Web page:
Just checking in....I've been on Keppra (5 months) and Klonopin (3months), and I feel like my symptoms have decreased by about 70%. Keppra is great with reducing the static. I've also been eating healthy, not doing any drugs, and going to the gym 5 days a week. I'm sure the combination has been great, but by itself the Keppra was working. I barely notice my symptoms anymore. They only flare up after a few days of drinking which is rare for me. I don't feel any dp/dr at all, though my symptoms were realtively mild. Colors aren't as vibrant as they used to be. I still have trails, but feel like they are getting better as well. Just passing along the good news.

Keep Positive y'all!


August 06, 2008, 04:27:46 AM

The k'pins (klonopin) have helped too. I really have the feeling I've got this thing beaten. Not so much that it's gone from my life, but the keppra and kpins have helped so much I just don't focus on iot like I used to...and the symptoms have decreased. I've had HPPD since Jan of '07...so it could be time as well. In any event, this is the best I've felt sinec Jan '07.


September 11, 2008, 04:24:42 AM

Just checking back in. Saw my neuro=opthamologist for a follow up this week....happy to say the Keppra is def helping me. I'm probably about 60% of my baseline. My Doc said from his past experiences with folks with the same problem, the keppra took anywhere from 1-2 years to really have its greatest effects. I've been on for about 7 months now. He said most folks can get to 75-80% of their baseline vision back. I'll be happy with that.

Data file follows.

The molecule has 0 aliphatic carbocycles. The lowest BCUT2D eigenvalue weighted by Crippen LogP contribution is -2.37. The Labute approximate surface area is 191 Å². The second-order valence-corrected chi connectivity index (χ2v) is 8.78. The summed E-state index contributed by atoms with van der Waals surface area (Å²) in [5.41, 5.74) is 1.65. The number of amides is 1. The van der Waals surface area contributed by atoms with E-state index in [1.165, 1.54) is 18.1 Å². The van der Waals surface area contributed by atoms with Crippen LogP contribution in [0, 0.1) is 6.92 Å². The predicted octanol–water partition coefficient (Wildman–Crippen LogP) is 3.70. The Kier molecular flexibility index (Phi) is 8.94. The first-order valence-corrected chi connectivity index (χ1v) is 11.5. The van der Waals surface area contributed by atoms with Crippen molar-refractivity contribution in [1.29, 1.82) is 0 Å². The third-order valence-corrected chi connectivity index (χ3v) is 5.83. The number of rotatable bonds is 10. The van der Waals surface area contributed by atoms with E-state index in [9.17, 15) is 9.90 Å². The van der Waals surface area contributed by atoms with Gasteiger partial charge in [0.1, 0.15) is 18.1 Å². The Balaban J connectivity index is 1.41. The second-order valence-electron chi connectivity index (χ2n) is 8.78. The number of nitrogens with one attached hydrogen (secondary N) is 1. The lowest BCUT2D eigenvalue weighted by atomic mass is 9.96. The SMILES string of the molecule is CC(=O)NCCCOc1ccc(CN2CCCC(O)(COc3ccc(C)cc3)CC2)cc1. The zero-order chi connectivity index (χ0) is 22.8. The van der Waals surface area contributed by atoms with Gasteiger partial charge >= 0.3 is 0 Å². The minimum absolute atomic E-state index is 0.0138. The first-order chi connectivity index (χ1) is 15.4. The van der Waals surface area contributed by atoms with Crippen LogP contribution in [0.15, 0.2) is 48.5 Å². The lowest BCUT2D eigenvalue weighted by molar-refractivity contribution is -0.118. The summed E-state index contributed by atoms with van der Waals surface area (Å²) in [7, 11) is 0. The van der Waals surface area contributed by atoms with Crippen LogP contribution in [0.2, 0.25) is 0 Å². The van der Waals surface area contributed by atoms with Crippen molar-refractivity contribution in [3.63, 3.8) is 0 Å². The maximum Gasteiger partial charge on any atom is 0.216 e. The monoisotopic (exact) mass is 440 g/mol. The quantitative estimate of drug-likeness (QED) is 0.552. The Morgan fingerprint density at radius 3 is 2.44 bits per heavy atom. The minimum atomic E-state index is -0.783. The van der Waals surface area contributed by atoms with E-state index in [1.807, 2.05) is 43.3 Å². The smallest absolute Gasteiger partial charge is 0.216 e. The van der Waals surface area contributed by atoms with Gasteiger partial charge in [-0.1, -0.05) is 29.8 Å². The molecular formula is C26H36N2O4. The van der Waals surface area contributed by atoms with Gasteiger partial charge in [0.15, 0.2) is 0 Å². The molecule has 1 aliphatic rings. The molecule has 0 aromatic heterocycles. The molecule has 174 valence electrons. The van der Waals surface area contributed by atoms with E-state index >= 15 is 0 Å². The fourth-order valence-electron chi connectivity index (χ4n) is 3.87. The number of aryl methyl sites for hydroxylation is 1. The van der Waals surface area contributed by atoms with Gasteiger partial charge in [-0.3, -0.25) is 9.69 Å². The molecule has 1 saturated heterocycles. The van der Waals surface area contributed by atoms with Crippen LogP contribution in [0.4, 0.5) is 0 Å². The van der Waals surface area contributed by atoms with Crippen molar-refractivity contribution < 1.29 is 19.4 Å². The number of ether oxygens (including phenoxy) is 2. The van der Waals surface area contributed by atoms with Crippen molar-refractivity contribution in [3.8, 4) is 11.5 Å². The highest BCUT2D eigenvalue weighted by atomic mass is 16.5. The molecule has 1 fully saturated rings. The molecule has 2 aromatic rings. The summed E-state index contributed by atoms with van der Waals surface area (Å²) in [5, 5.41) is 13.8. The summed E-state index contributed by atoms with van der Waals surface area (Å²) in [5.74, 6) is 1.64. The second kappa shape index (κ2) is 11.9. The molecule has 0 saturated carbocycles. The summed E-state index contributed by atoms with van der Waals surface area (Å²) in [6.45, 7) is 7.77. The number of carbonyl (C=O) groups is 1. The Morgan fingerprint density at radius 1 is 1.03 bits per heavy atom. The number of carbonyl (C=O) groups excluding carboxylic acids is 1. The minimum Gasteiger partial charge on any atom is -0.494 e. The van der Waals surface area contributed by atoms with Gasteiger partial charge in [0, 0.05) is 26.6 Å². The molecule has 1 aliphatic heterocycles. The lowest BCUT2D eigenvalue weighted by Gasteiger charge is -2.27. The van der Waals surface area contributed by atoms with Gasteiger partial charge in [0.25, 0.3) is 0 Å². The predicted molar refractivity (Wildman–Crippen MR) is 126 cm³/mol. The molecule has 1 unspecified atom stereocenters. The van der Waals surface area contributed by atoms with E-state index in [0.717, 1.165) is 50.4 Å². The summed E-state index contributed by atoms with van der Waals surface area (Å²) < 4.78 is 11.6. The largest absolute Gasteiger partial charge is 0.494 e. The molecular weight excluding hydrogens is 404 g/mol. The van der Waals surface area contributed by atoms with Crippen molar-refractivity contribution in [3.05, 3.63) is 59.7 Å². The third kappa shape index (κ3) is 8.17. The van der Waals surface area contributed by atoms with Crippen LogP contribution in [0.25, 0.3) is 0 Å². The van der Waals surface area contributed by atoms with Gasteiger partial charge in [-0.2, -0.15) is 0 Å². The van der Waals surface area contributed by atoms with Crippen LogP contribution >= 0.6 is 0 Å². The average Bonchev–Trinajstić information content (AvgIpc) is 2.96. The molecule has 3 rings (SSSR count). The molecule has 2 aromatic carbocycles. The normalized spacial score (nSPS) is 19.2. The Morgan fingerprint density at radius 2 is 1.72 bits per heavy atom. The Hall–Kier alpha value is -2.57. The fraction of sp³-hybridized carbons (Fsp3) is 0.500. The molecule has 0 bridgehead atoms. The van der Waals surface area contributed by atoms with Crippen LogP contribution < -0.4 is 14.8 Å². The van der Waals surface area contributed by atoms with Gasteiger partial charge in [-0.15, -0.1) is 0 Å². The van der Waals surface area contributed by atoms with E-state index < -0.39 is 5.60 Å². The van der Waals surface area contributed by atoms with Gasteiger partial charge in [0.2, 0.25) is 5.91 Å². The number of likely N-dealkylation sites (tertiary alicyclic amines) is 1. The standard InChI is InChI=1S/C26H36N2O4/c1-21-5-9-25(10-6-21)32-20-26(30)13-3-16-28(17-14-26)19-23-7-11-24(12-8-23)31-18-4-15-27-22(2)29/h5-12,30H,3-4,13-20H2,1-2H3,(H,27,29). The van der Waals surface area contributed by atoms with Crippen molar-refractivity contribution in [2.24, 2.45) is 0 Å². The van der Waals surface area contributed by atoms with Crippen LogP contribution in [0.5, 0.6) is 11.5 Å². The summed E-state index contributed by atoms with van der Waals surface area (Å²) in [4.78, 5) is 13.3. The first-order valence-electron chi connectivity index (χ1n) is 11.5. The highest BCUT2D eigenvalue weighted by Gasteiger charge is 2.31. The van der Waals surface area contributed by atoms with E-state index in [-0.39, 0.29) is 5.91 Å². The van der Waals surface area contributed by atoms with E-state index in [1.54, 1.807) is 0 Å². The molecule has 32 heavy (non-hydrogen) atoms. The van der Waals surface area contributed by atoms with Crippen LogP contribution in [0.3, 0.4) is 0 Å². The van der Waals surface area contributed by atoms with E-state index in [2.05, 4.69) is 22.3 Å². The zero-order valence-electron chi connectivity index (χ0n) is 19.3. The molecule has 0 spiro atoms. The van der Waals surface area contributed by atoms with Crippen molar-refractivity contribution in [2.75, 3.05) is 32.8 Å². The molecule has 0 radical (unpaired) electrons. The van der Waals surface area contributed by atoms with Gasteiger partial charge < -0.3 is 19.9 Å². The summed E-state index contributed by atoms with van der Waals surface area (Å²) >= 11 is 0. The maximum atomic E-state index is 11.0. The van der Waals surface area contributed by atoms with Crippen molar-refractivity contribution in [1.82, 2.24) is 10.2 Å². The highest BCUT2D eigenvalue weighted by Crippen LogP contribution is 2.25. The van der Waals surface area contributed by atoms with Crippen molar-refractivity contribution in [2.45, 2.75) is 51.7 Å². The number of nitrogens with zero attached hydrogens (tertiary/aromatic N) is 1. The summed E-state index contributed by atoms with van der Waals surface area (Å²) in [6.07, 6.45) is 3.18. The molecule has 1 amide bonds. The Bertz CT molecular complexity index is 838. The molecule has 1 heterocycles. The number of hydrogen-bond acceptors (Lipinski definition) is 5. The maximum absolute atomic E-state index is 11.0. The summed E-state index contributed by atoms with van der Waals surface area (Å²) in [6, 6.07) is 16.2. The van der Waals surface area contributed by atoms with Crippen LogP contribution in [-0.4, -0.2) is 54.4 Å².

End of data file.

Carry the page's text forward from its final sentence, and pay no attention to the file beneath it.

cheers moon! I'm still on Keppra, been over 1 year now. Just saw my doc Tuesday and we're gonna keep with both Keppra and Klonopin for one more year than discuss tapering off at that point. Keppra's had the most significant effect for me.

My static is 90% decreased

The green and purple geomoetric patterns I'd see on white walls are 99% gone

I still have sensitivity to light and trilas (palanopsia)

however it took 9 months of Keppra before the static and colors started to fade to the point where they are today.

But mainly I don't feel like I'm on a low grade acid trip anymore. That could be the kpins though.

I highly recommend Keppra for anyone else.

keep positive y'all!


MEMBER: thrillhouse

July 25, 2008, 03:43:04 AM


(the above link is dead, but I thought I'd put it in here anyway)

here is a link to the study, sorry don't know how to hyperlink. the results were very positive with 3/4 of the patients becoming HPPD free after one year of use. i think the most important point this article makes is that it can take around 90 days of use for the full benefit to be realised. I will be trialing the drug myself in the near future, will post results later in the year